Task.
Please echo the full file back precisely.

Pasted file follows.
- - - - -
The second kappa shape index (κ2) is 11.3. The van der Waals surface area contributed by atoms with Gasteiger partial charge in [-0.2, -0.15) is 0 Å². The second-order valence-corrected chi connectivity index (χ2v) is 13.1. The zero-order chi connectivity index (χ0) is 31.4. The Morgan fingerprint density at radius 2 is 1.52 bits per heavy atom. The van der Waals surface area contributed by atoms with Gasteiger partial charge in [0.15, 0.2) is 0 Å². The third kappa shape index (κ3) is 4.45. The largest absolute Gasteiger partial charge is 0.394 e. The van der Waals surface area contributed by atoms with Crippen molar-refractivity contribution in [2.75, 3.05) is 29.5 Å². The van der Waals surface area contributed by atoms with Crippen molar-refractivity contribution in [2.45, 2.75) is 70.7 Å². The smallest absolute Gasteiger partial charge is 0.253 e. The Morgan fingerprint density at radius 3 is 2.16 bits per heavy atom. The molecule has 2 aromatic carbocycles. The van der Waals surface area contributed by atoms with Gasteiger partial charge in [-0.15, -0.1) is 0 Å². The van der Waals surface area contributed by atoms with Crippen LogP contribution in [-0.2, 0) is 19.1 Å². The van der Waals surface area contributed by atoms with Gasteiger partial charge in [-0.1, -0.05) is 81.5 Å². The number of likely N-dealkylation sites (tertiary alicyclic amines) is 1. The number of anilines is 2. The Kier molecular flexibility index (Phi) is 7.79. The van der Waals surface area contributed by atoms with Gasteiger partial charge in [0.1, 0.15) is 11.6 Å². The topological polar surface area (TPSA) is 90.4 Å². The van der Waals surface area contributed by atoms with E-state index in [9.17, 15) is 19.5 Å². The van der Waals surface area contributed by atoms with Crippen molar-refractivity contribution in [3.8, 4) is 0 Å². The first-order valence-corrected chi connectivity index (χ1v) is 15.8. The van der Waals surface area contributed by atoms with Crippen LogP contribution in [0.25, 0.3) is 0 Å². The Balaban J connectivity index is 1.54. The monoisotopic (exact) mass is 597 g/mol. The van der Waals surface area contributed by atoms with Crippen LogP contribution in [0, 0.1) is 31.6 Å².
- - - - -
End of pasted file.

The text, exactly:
The second kappa shape index (κ2) is 11.3. The van der Waals surface area contributed by atoms with Gasteiger partial charge in [-0.2, -0.15) is 0 Å². The second-order valence-corrected chi connectivity index (χ2v) is 13.1. The zero-order chi connectivity index (χ0) is 31.4. The Morgan fingerprint density at radius 2 is 1.52 bits per heavy atom. The van der Waals surface area contributed by atoms with Gasteiger partial charge in [0.15, 0.2) is 0 Å². The third kappa shape index (κ3) is 4.45. The largest absolute Gasteiger partial charge is 0.394 e. The van der Waals surface area contributed by atoms with Crippen molar-refractivity contribution in [2.75, 3.05) is 29.5 Å². The van der Waals surface area contributed by atoms with Crippen molar-refractivity contribution in [2.45, 2.75) is 70.7 Å². The smallest absolute Gasteiger partial charge is 0.253 e. The Morgan fingerprint density at radius 3 is 2.16 bits per heavy atom. The molecule has 2 aromatic carbocycles. The van der Waals surface area contributed by atoms with Gasteiger partial charge in [-0.15, -0.1) is 0 Å². The van der Waals surface area contributed by atoms with Crippen LogP contribution in [-0.2, 0) is 19.1 Å². The van der Waals surface area contributed by atoms with Gasteiger partial charge in [-0.1, -0.05) is 81.5 Å². The number of likely N-dealkylation sites (tertiary alicyclic amines) is 1. The number of anilines is 2. The Kier molecular flexibility index (Phi) is 7.79. The van der Waals surface area contributed by atoms with Gasteiger partial charge in [0.1, 0.15) is 11.6 Å². The topological polar surface area (TPSA) is 90.4 Å². The van der Waals surface area contributed by atoms with E-state index in [9.17, 15) is 19.5 Å². The van der Waals surface area contributed by atoms with Crippen molar-refractivity contribution in [3.8, 4) is 0 Å². The first-order valence-corrected chi connectivity index (χ1v) is 15.8. The van der Waals surface area contributed by atoms with Crippen LogP contribution in [0.25, 0.3) is 0 Å². The Balaban J connectivity index is 1.54. The monoisotopic (exact) mass is 597 g/mol. The van der Waals surface area contributed by atoms with Crippen LogP contribution in [0, 0.1) is 31.6 Å².